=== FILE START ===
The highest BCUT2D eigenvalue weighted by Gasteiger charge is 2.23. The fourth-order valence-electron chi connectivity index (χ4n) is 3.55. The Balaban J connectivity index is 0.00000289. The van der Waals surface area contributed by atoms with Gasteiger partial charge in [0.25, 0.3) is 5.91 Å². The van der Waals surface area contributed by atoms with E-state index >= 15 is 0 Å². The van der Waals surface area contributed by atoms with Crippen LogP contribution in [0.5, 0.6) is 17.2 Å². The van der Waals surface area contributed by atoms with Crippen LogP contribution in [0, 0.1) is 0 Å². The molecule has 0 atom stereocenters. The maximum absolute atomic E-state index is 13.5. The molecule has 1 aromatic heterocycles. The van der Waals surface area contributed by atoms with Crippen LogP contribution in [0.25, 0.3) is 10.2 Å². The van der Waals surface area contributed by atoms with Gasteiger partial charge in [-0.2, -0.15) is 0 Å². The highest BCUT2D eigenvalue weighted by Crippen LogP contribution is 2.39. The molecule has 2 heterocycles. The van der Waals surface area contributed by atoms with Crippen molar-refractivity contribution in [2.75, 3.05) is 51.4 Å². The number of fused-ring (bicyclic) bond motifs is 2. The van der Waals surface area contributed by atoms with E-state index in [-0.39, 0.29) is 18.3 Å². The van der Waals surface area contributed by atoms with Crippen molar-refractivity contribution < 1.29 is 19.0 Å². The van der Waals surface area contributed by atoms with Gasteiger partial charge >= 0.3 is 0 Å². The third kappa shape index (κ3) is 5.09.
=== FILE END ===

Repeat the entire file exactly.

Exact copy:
The highest BCUT2D eigenvalue weighted by Gasteiger charge is 2.23. The fourth-order valence-electron chi connectivity index (χ4n) is 3.55. The Balaban J connectivity index is 0.00000289. The van der Waals surface area contributed by atoms with Gasteiger partial charge in [0.25, 0.3) is 5.91 Å². The van der Waals surface area contributed by atoms with E-state index >= 15 is 0 Å². The van der Waals surface area contributed by atoms with Crippen LogP contribution in [0.5, 0.6) is 17.2 Å². The van der Waals surface area contributed by atoms with Crippen LogP contribution in [0, 0.1) is 0 Å². The molecule has 0 atom stereocenters. The maximum absolute atomic E-state index is 13.5. The molecule has 1 aromatic heterocycles. The van der Waals surface area contributed by atoms with Crippen LogP contribution in [0.25, 0.3) is 10.2 Å². The van der Waals surface area contributed by atoms with Gasteiger partial charge in [-0.2, -0.15) is 0 Å². The highest BCUT2D eigenvalue weighted by Crippen LogP contribution is 2.39. The molecule has 2 heterocycles. The van der Waals surface area contributed by atoms with Crippen molar-refractivity contribution in [2.75, 3.05) is 51.4 Å². The number of fused-ring (bicyclic) bond motifs is 2. The van der Waals surface area contributed by atoms with E-state index in [-0.39, 0.29) is 18.3 Å². The van der Waals surface area contributed by atoms with Crippen molar-refractivity contribution < 1.29 is 19.0 Å². The van der Waals surface area contributed by atoms with Gasteiger partial charge >= 0.3 is 0 Å². The third kappa shape index (κ3) is 5.09.